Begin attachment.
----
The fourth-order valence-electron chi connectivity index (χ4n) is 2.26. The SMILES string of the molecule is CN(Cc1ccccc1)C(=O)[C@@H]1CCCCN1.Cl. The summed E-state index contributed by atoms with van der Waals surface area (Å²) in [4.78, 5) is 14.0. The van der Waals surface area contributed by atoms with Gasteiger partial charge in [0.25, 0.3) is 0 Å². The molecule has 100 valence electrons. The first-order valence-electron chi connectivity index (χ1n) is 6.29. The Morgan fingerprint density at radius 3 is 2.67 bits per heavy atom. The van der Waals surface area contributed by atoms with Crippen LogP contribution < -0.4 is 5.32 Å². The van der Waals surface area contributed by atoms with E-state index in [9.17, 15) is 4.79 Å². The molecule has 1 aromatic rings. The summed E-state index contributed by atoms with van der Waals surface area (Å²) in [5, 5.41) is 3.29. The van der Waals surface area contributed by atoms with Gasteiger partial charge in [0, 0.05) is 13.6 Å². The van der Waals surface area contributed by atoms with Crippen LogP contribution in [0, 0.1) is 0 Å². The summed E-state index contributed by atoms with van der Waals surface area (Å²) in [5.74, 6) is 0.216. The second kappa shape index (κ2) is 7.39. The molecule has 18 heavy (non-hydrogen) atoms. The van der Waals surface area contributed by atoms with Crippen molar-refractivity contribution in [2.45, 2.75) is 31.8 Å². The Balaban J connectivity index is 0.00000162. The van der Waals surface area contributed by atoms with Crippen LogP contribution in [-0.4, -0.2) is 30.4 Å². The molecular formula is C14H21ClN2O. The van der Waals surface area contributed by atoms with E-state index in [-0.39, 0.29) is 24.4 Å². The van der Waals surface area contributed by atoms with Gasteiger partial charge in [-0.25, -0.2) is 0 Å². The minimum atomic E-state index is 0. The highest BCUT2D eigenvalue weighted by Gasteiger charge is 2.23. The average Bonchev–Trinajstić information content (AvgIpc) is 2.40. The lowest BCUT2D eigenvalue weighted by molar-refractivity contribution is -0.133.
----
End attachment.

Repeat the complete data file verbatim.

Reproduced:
The fourth-order valence-electron chi connectivity index (χ4n) is 2.26. The SMILES string of the molecule is CN(Cc1ccccc1)C(=O)[C@@H]1CCCCN1.Cl. The summed E-state index contributed by atoms with van der Waals surface area (Å²) in [4.78, 5) is 14.0. The van der Waals surface area contributed by atoms with Gasteiger partial charge in [0.25, 0.3) is 0 Å². The molecule has 100 valence electrons. The first-order valence-electron chi connectivity index (χ1n) is 6.29. The Morgan fingerprint density at radius 3 is 2.67 bits per heavy atom. The van der Waals surface area contributed by atoms with Crippen LogP contribution < -0.4 is 5.32 Å². The van der Waals surface area contributed by atoms with E-state index in [9.17, 15) is 4.79 Å². The molecule has 1 aromatic rings. The summed E-state index contributed by atoms with van der Waals surface area (Å²) in [5, 5.41) is 3.29. The van der Waals surface area contributed by atoms with Gasteiger partial charge in [0, 0.05) is 13.6 Å². The van der Waals surface area contributed by atoms with Crippen LogP contribution in [0, 0.1) is 0 Å². The summed E-state index contributed by atoms with van der Waals surface area (Å²) in [5.74, 6) is 0.216. The second kappa shape index (κ2) is 7.39. The molecule has 18 heavy (non-hydrogen) atoms. The van der Waals surface area contributed by atoms with Crippen molar-refractivity contribution in [2.45, 2.75) is 31.8 Å². The Balaban J connectivity index is 0.00000162. The van der Waals surface area contributed by atoms with Crippen LogP contribution in [-0.4, -0.2) is 30.4 Å². The molecular formula is C14H21ClN2O. The van der Waals surface area contributed by atoms with E-state index in [-0.39, 0.29) is 24.4 Å². The van der Waals surface area contributed by atoms with Gasteiger partial charge in [-0.25, -0.2) is 0 Å². The minimum atomic E-state index is 0. The highest BCUT2D eigenvalue weighted by Gasteiger charge is 2.23. The average Bonchev–Trinajstić information content (AvgIpc) is 2.40. The lowest BCUT2D eigenvalue weighted by molar-refractivity contribution is -0.133.